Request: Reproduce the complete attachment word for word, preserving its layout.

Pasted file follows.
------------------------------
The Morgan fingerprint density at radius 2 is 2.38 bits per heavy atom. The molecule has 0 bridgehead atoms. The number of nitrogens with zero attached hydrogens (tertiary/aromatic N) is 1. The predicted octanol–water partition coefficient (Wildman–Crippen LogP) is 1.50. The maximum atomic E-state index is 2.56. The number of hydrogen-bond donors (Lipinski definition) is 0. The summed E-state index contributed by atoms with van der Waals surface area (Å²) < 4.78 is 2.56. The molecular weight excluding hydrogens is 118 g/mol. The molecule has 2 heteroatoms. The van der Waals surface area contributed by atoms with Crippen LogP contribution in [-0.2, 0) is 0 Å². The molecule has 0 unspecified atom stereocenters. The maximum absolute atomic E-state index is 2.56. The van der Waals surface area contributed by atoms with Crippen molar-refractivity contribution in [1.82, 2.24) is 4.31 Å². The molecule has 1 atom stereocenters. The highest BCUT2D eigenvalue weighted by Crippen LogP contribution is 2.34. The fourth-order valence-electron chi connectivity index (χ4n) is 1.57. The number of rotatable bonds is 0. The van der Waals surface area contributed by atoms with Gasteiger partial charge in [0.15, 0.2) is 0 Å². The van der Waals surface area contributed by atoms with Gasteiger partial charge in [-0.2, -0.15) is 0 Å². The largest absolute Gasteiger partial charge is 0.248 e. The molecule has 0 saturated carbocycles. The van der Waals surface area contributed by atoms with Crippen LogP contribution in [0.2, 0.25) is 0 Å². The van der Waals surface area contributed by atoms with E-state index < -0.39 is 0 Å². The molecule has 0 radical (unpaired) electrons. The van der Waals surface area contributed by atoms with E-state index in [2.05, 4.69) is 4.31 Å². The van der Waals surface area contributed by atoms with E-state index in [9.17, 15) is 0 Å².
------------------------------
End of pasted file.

The Morgan fingerprint density at radius 2 is 2.38 bits per heavy atom. The molecule has 0 bridgehead atoms. The number of nitrogens with zero attached hydrogens (tertiary/aromatic N) is 1. The predicted octanol–water partition coefficient (Wildman–Crippen LogP) is 1.50. The maximum atomic E-state index is 2.56. The number of hydrogen-bond donors (Lipinski definition) is 0. The summed E-state index contributed by atoms with van der Waals surface area (Å²) < 4.78 is 2.56. The molecular weight excluding hydrogens is 118 g/mol. The molecule has 2 heteroatoms. The van der Waals surface area contributed by atoms with Crippen LogP contribution in [-0.2, 0) is 0 Å². The molecule has 0 unspecified atom stereocenters. The maximum absolute atomic E-state index is 2.56. The van der Waals surface area contributed by atoms with Crippen molar-refractivity contribution in [1.82, 2.24) is 4.31 Å². The molecule has 1 atom stereocenters. The highest BCUT2D eigenvalue weighted by Crippen LogP contribution is 2.34. The fourth-order valence-electron chi connectivity index (χ4n) is 1.57. The number of rotatable bonds is 0. The van der Waals surface area contributed by atoms with Gasteiger partial charge in [0.15, 0.2) is 0 Å². The van der Waals surface area contributed by atoms with Gasteiger partial charge in [-0.2, -0.15) is 0 Å². The largest absolute Gasteiger partial charge is 0.248 e. The molecule has 0 saturated carbocycles. The van der Waals surface area contributed by atoms with Crippen LogP contribution in [0.2, 0.25) is 0 Å². The van der Waals surface area contributed by atoms with E-state index < -0.39 is 0 Å². The molecule has 0 radical (unpaired) electrons. The van der Waals surface area contributed by atoms with E-state index in [2.05, 4.69) is 4.31 Å². The van der Waals surface area contributed by atoms with E-state index in [9.17, 15) is 0 Å².